Board meeting minutes, or lack thereof, are causing legal issues.
The minimalist approach to recording boardroom discussions is attracting criticism, but that doesn’t mean everything at every meeting should be documented.
In practice, approaches range from reciting only the bare bones of board actions and decisions, to creating a veritable transcript of the entire meeting, including all reports and discussions. Under the corporate law of Delaware and most other jurisdictions, the job of the corporate secretary is “to record the proceedings of the meetings of the stockholders and directors in a book to be kept for that purpose.”
But what should the record say?
This is a key question, particularly for public companies where directors have a heightened concern about litigation. In the Chancery Court decision In re Netsmart Technologies, Inc. Shareholders Litigation, the board of a company considering a sale of control had failed to prepare detailed minutes of the meeting held to consider whether to accept the acquisition proposal. Following the board’s acceptance, shareholders brought claims against the board for its alleged failure to explore adequately alternatives to the transaction. Moreover, the court blocked the transaction, based in part on the absence of evidence that the board had engaged in serious discussions about these alternatives. The court explained that it might have reached a different result if the board had kept better minutes of its deliberations and had timely approved them, noting that the failure to do so was, “to state the obvious, not confidence-inspiring.”
In another case, involving the Disney Company’s decisions to hire and later fire a top executive, shareholders claimed the directors had violated their fiduciary duties by failing to sufficiently deliberate before taking these steps. The minutes of the relevant meetings did not include discussions of the key terms of the executive’s employment and severance package, and also failed to address the valuation of major portions of the compensation package. Although Disney ultimately prevailed, it suffered a protracted, expensive, and very public legal battle to do so, which, the court explained, could have been avoided if the minutes had been sufficiently detailed.
The heightened awareness and risk of litigation, as well as of high profile government investigations, has led some boards — particularly of public companies — to record everything that happens at a meeting. This not only requires significant effort on the part of the corporate secretary, it also requires the directors to review the copious minutes to ensure the comments and discussions are sufficiently recorded. While this level of detail may be appropriate in the context of a change in chief executive or a potential sale of the company, this exercise is at best tedious. And, ironically, any gap in the detailed coverage becomes more difficult to explain when the minutes otherwise resemble a transcript.
The more sensible approach is to tailor the degree of detail to the significance of the matter being considered. The corporate secretary should first consider which agenda items require board action. Less detail is generally appropriate where the board is not taking action; however, even where no action is taken, if the matters being discussed are particularly important or out of the ordinary, more detail is generally appropriate. For example, even if the directors are not being asked to take action, more detail should ordinarily accompany a discussion about new business risks than would be typical for ordinary quarterly reporting, particularly if the new risks are likely to find their way into the company’s risk factor disclosures in its securities filings.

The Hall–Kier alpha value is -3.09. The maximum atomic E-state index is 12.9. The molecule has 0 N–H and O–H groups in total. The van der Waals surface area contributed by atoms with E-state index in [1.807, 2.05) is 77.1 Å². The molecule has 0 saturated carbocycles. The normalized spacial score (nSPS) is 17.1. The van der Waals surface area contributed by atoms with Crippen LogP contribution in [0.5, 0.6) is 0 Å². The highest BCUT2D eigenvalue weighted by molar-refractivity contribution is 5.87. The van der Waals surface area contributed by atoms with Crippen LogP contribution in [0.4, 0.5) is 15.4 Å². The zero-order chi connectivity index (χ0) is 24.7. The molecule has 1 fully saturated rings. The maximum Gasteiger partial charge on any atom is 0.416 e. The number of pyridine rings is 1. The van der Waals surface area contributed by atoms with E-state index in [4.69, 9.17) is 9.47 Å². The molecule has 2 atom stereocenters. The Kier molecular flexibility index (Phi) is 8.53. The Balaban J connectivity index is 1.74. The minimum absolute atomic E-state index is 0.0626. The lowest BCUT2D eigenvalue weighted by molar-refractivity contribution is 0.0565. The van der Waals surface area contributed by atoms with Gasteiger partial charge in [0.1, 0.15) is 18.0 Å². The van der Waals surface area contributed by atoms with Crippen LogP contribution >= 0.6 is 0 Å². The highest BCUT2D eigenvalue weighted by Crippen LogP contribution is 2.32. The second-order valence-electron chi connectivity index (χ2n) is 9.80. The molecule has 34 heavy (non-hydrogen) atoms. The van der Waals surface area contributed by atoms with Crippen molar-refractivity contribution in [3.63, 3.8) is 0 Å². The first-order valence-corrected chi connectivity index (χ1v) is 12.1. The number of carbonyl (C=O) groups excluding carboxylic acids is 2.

A similar principle applies when the board takes action. For example, the minutes should be more detailed for discussions concerning significant actions such as a recapitalization or merger, or the compensation arrangements for the new chief executive officer. On the other hand, discussions about the regular quarterly dividend need not be particularly detailed.
Other issues should be included when appropriate. If, for example, the board is seeking legal advice, and the attorney-client privilege is available, the minutes should note the existence of the discussion and when the “outsiders” left the meeting, and should specify the counsel advising the board.
Consider also whether the minutes may be of interest to a skeptical shareholder, lawyer, or investigator. In these situations, the secretary may want to consult with experienced counsel about how to frame the board discussion as well as how to report it.
Additionally, the corporate secretary should be aware of how the minutes of multiple meetings fit together as a whole. In general, discussions of similar importance should be recorded at a similar level of detail across all meetings.
Keeping proper minutes can pay significant dividends, and that can be done without overburdening the corporate secretary. They help boards stay informed on past discussions, create a roadmap for future deliberations and, when done properly, provide contemporaneous documentation that can short circuit shareholders’ unfounded claims. As with so much in the arena of good governance, a thoughtful, common-sense approach is always better than following a script or someone else’s template. And the discussion about what the minutes should include may even improve the board’s deliberations.
The author can be contacted at firstname.lastname@example.org. Kyle Jaep assisted with the preparation of this column.